• 4. 4   15. Chalala advertised itself online and via social media outlets as “a zero-risk investment company based in West Palm Beach, Florida . . . guarantee[ing] investors extremely high returns.” In February 2021, Chalala’s website claimed the company had over “1,000 active clients,” “$800,000 in [its] monthly portfolio,” and “$2.6 mil[lion] in profit distribution[s].” 16. Defendants told investors their investments were “risk-free” and “guaranteed,” and they posted promotional videos on a social media platform in Haitian Creole encouraging viewers to invest. Defendants also relied on word-of-mouth referrals from other investors as well as members of the local South Florida Haitian/Haitian-American community. 17. Defendants offered investors various “investment programs,” all touting guaranteed returns, that ranged from a two-month program requiring $2,000 with a 42% guaranteed return to a six-month program requiring an investment of $1 million and promising a $750,000 return. One Chalala social media post advertised a promotional investment program offering a 30-70% profit for a one-month investment and a similar social media promotion advertised in Creole. In apparent support of Chalala’s investment success, the company’s website included several purported investor testimonials, including one stating: “‘Such an amazing opportunity . . . Just after two months of working with Chalala Investment I made a $5,500 profit! Thank you so much.’ – John H.” 18. Defendant Robert told prospective investors that Chalala pooled investor funds and used investor proceeds to make loans to small business borrowers that did not otherwise qualify for financing through more traditional lenders. One version of Chalala’s investment agreement stated Chalala is a “leading expert in the financing industry such as providing high investment profits, apps, loan services, business consulting, [sic] build websites, social media graphic design, [sic] building Chalala brand name, and asset servicing.” Case 9:22-cv-81092-XXXX Document 1 Entered on FLSD Docket 07/26/2022 Page 4 of 14
  • 5. 5   19. Chalala purportedly obtained its investment returns from the interest paid by the borrower and then used the interest to pay investors the promised returns pursuant to the investment program selected by each respective investor. Beyond selecting a specific investment program, which outlined the investment amount, returns, and the term of the investment, investors did not have any input in Chalala’s borrower selection process. 20. Chalala’s investment documents also represented that its investments were “risk- free.” The documents analogized Chalala’s fixed-return investment offerings to bonds and stated that Chalala’s “investor loss rate is 0%.” Investors in several states signed up to invest via an online form through Chalala’s website, after which investors received investment documents for their signature via DocuSign along with wiring instructions for sending funds to Chalala’s U.S. bank accounts controlled by Robert. 21. Defendants engaged in general solicitation activities in offering and selling investments in the purported investment programs. Defendants had no pre-existing relationship with most of the investors, many of whom were referred via word of mouth and social media sites. Robert had no personal knowledge of these investors’ financial circumstances, never inquired as to whether they were accredited, and did not take any steps to determine or verify their financial condition. At least two of the investors who invested with Chalala were unaccredited. 22. Investors furnished capital contributions to Chalala and Robert through Chalala’s investment programs. Purported profits from investments were derived “solely from the efforts” of Chalala because, as represented by Robert, Chalala exercised exclusive control over the selection of investments purportedly generating investor returns. Chalala investors relied on Chalala and Robert to invest their funds with no expectation that the investors themselves would be required to participate in efforts to generate returns. Case 9:22-cv-81092-XXXX Document 1 Entered on FLSD Docket 07/26/2022 Page 5 of 14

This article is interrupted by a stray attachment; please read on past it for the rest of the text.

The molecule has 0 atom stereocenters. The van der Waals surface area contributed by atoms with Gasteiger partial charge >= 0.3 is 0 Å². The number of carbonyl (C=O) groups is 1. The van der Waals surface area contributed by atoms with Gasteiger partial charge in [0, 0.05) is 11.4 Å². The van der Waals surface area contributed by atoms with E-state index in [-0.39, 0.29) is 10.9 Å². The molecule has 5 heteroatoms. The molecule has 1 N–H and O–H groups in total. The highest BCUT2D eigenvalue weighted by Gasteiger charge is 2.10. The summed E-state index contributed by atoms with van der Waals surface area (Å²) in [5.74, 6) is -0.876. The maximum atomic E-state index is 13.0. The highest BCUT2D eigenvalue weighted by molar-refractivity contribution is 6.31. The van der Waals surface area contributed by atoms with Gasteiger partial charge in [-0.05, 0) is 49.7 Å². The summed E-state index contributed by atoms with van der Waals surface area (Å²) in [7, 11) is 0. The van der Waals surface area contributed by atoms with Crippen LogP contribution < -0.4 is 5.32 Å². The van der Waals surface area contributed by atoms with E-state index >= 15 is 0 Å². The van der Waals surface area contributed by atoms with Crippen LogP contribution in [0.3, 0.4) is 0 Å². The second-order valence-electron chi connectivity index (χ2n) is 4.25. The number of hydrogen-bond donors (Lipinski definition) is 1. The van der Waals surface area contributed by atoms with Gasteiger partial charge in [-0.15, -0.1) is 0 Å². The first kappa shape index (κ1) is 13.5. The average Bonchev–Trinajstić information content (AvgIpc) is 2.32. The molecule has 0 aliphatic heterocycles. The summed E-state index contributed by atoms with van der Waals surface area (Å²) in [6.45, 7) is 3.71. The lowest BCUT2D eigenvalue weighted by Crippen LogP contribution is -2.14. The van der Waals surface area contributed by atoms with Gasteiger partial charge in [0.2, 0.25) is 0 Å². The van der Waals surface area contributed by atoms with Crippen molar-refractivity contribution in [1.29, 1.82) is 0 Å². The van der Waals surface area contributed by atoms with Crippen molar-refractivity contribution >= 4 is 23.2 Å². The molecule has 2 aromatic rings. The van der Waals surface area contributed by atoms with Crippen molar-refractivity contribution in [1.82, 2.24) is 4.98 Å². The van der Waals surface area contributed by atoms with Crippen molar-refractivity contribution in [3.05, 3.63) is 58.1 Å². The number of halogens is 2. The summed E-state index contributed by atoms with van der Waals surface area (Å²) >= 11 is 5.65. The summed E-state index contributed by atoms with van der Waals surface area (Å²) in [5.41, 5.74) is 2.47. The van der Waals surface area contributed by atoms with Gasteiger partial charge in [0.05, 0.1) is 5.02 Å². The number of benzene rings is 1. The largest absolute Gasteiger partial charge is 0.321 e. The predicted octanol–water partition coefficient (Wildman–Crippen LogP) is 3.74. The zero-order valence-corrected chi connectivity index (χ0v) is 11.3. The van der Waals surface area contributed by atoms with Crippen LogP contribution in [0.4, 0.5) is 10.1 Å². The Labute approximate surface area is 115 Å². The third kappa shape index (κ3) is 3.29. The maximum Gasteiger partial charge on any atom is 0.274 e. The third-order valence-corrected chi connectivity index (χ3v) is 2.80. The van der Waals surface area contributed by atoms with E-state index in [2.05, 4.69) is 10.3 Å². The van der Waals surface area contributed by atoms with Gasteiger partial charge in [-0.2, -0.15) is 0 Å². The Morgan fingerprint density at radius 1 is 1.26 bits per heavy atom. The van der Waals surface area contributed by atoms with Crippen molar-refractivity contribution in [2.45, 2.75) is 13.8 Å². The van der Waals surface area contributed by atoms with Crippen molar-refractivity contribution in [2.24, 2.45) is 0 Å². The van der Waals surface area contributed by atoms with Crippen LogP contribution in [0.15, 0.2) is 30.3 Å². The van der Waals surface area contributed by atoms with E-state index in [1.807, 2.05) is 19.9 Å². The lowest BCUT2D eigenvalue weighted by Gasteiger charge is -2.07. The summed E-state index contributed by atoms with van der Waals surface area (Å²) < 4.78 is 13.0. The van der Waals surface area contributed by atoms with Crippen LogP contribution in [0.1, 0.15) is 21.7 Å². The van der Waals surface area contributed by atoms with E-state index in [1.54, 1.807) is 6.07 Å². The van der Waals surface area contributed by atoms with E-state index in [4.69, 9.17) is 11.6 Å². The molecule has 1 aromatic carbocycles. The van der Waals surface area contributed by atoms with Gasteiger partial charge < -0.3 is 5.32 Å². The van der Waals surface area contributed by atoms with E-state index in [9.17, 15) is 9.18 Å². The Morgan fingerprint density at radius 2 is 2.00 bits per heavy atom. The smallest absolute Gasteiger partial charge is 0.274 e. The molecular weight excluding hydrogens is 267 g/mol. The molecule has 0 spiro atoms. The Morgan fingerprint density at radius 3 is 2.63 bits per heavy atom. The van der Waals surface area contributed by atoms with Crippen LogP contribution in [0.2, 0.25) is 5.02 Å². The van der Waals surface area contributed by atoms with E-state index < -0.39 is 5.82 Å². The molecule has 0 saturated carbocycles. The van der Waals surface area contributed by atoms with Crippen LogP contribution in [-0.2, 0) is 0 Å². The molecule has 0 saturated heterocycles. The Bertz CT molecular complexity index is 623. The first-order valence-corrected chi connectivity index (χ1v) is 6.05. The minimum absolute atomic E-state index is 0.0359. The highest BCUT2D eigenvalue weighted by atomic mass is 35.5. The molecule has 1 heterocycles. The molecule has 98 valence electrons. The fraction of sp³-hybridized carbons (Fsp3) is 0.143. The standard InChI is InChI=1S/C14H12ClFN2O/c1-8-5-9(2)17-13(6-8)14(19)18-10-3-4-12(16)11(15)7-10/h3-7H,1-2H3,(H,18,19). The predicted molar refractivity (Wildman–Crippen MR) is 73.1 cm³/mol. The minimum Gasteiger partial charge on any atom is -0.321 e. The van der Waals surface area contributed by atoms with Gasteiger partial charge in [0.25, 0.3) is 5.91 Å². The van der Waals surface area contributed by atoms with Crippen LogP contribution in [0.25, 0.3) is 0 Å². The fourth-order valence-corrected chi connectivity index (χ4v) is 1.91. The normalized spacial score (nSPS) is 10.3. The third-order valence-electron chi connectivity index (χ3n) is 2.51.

• 6. 6   B. Defendants Materially Misrepresented Defendants’ Size, Experience, the Safety of the Investment, and Use of Investor Funds 23. Chalala’s public claims about having “more than 1,000 active investors,” having raised up to $4 million, making over “$2.6 million in profit distributions,” and investments being “zero-risk” were materially false and misleading: a. Contrary to its claim that it had raised up to $4 million from more than 1,000 investors, Chalala had only raised approximately $900,000 from approximately 80 investors. b. Although Chalala’s website claimed the company made $2.6 million in profit distributions, records show payments to investors in the range of $300,000, inclusive of both purported profits and returned principal. c. Chalala also misrepresented its investment expertise, claiming that it had over 50 “talented employees” and “industry experts” who provide “useful investment advice” and can guide investors “step-by-step” to reach their financial goals. In truth, other than Robert, Chalala only had two administrative employees, and none holds any securities licenses or has any securities industry experience. d. Contrary to its claims that its offered investments were “zero-risk” or that “investor loss risk is 0%,” the “investment programs” offered a high degree of risk because Defendants did not invest in loans to business that would generate any profits or returns. Chalala had no income from any legitimate business operations or investments; the primary source of income was investor proceeds. 24. Defendants lied about the use of investor proceeds. Contrary to their claims that investments would be pooled and loaned to small businesses that would generate such profits, Case 9:22-cv-81092-XXXX Document 1 Entered on FLSD Docket 07/26/2022 Page 6 of 14